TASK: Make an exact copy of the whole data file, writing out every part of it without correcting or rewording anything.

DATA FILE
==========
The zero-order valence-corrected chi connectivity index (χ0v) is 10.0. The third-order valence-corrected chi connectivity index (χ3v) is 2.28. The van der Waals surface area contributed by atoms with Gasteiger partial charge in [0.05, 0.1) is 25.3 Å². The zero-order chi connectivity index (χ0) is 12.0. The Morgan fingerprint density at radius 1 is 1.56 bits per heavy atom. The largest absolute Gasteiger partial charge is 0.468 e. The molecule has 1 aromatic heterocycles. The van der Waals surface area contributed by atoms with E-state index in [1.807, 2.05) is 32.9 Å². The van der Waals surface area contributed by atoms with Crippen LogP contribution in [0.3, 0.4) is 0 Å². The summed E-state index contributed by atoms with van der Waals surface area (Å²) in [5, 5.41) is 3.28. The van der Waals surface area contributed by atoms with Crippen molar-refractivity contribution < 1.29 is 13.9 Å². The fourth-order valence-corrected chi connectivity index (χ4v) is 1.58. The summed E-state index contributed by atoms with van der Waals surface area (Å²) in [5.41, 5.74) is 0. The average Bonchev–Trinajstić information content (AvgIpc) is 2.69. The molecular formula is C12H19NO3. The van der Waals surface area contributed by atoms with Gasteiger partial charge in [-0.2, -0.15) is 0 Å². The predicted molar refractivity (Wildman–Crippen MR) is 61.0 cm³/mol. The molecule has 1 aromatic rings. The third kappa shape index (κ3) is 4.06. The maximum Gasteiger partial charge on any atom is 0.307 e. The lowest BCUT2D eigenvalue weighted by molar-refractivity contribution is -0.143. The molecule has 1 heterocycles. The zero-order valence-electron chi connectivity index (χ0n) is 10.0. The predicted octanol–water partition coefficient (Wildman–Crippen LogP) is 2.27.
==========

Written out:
The zero-order valence-corrected chi connectivity index (χ0v) is 10.0. The third-order valence-corrected chi connectivity index (χ3v) is 2.28. The van der Waals surface area contributed by atoms with Gasteiger partial charge in [0.05, 0.1) is 25.3 Å². The zero-order chi connectivity index (χ0) is 12.0. The Morgan fingerprint density at radius 1 is 1.56 bits per heavy atom. The largest absolute Gasteiger partial charge is 0.468 e. The molecule has 1 aromatic heterocycles. The van der Waals surface area contributed by atoms with E-state index in [1.807, 2.05) is 32.9 Å². The van der Waals surface area contributed by atoms with Crippen LogP contribution in [0.3, 0.4) is 0 Å². The summed E-state index contributed by atoms with van der Waals surface area (Å²) in [5, 5.41) is 3.28. The van der Waals surface area contributed by atoms with Crippen molar-refractivity contribution < 1.29 is 13.9 Å². The fourth-order valence-corrected chi connectivity index (χ4v) is 1.58. The summed E-state index contributed by atoms with van der Waals surface area (Å²) in [5.41, 5.74) is 0. The average Bonchev–Trinajstić information content (AvgIpc) is 2.69. The molecular formula is C12H19NO3. The van der Waals surface area contributed by atoms with Gasteiger partial charge in [-0.2, -0.15) is 0 Å². The predicted molar refractivity (Wildman–Crippen MR) is 61.0 cm³/mol. The molecule has 1 aromatic rings. The third kappa shape index (κ3) is 4.06. The maximum Gasteiger partial charge on any atom is 0.307 e. The lowest BCUT2D eigenvalue weighted by molar-refractivity contribution is -0.143. The molecule has 1 heterocycles. The zero-order valence-electron chi connectivity index (χ0n) is 10.0. The predicted octanol–water partition coefficient (Wildman–Crippen LogP) is 2.27.